The realities of life after graduation
A number of Universities take pride in sharing the statistics of their recent graduates who have managed to gain full time employment within six months of completing their degree. For the graduates of 2013, this job seeking transition is fast approaching its six month deadline before the next influx of graduates appear.
Today’s job market is a notoriously challenging one but this challenge is not exclusive to graduate positions. Competition can be tough and the difficulties in finding a job are shared by the majority of job seekers trying to secure employment.
Completing a degree is a milestone of achievement, but for most the elation soon turns to uncertainty about the future. It’s natural for students to have their own vision of life after graduation, however for many the reality is often quite different.
This refreshing guide by Sophie Howarth who graduated from Lancaster Uni last year before going on to find employment with specialist student insurer Endsleigh considers the 7 stages many grads experience as they enter the world of full-time employment for the first time in earnest.
The first stage, writes Sophie, is ‘Denial’. Having been though all the hard work to gain a degree qualification, time is taken to unwind and wallow in unashamed ‘me’ time – no need to rush these things. Following closely behind comes ‘Panic & Guilt’, having realised that funds are running low and feeling guilty about not having done something about it sooner. ‘Anger’ decides to make an appearance at the endless job applications. Next come ‘The Blues’ stage, after submitting applications and realising that previous job experience, or lack of it may be a bit of a stumbling block.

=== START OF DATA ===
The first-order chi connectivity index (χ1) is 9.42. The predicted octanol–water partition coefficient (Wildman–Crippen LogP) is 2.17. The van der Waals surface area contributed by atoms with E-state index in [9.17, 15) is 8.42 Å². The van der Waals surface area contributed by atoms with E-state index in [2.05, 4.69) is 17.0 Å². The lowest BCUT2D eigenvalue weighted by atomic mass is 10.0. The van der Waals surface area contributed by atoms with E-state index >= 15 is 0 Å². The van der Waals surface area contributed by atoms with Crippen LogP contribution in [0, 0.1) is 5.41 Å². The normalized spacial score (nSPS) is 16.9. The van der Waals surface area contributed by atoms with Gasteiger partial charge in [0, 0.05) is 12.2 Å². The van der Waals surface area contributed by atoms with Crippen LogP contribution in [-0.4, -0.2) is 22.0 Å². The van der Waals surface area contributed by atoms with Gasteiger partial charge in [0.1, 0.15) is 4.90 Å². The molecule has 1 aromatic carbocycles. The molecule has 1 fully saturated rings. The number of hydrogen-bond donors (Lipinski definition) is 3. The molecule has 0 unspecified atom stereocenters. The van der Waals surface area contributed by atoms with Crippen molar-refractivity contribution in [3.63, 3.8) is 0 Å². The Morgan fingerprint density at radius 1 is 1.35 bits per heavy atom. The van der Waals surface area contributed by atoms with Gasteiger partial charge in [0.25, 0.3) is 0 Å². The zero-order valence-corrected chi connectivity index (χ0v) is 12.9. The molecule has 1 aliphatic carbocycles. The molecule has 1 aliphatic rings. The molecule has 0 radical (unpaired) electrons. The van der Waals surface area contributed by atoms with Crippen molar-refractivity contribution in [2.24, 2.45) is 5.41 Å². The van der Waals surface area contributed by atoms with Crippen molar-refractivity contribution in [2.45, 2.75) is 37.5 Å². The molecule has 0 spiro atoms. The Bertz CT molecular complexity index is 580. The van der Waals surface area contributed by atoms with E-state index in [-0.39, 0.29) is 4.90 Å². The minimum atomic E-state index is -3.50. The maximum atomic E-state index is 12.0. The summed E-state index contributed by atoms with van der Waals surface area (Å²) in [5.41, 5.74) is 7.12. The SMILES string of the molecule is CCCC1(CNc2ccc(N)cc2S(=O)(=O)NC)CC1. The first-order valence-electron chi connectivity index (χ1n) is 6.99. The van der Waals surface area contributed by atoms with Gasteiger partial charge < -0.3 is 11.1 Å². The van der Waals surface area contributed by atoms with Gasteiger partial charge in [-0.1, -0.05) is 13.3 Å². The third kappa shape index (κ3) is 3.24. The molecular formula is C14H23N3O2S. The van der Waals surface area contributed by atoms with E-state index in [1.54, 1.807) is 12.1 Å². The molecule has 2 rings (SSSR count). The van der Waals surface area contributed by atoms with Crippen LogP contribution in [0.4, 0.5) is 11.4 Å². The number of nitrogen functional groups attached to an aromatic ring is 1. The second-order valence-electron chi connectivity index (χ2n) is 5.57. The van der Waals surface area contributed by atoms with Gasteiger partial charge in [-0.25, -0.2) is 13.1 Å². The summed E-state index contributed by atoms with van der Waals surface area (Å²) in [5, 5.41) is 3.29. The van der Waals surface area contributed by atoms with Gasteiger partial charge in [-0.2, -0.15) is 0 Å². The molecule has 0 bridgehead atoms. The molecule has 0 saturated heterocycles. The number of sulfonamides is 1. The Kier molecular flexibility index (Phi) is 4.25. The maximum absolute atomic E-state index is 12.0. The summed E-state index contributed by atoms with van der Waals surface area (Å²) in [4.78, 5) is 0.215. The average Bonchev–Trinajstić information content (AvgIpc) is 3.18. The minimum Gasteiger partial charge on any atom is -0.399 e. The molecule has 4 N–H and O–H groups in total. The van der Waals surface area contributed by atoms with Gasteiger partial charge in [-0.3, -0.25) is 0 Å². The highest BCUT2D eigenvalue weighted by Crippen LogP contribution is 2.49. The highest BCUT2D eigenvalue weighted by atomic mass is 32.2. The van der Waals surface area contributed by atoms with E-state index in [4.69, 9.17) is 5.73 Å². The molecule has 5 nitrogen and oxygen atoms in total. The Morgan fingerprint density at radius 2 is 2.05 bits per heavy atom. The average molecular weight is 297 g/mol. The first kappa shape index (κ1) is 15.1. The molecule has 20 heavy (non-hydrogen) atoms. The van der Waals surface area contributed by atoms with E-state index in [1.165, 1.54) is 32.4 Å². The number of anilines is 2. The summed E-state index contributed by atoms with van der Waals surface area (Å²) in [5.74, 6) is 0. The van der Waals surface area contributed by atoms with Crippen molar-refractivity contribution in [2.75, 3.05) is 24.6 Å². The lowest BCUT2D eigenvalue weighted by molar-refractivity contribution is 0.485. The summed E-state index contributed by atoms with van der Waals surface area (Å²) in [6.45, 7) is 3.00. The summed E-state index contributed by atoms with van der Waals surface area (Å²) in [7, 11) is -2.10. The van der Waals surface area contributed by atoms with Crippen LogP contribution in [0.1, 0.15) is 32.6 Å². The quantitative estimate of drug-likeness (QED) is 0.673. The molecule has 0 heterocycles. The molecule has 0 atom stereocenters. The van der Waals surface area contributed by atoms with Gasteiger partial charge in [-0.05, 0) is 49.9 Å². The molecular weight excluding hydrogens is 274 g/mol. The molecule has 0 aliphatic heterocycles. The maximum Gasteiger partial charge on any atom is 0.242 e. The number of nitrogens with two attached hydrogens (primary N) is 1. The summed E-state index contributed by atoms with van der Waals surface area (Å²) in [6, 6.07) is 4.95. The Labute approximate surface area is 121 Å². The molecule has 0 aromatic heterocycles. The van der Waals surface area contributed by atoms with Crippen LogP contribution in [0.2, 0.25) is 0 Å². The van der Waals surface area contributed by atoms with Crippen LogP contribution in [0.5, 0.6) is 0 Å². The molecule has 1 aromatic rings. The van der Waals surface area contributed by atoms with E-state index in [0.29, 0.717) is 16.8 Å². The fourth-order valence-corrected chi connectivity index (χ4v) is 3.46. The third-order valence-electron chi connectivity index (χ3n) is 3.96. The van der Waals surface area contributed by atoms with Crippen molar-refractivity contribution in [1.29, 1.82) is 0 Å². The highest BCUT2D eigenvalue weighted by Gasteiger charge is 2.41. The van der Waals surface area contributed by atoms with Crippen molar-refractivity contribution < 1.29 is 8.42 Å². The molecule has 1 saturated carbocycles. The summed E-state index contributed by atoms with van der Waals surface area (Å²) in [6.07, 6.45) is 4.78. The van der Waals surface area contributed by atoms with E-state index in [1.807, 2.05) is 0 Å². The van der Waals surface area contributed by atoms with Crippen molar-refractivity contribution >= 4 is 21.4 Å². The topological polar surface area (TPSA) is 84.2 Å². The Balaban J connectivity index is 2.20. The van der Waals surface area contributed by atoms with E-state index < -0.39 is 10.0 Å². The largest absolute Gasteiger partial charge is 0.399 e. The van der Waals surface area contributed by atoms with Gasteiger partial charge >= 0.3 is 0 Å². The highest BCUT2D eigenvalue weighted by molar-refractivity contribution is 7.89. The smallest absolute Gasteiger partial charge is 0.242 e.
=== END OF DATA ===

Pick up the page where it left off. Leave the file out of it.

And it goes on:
With four stages down and three to go ‘The Upward Turn’ is when you decide to take stock of what needs to be done and do something about it. Volunteering is a great way to get work experience.
This ‘Working through’ stage not only gives a taster of what it’s like to be in a working environment, it also helps define strengths and weaknesses and determine which path you need to follow to use the disciplines and knowledge gained from studying a degree. The final stage is ‘Acceptance & Hope’ and it pretty much does what it says on the tin; accepting that it may take time to find the right graduate job for you and not to lose hope in finding it.
If you are looking for further help then you can find lots of further practical advice on how to formulate a plan of approach on the graduate career advice section in our blog. This support includes understanding the graduate job market and graduate training schemes in addition to tailoring your CV and establishing excellent interviewing techniques.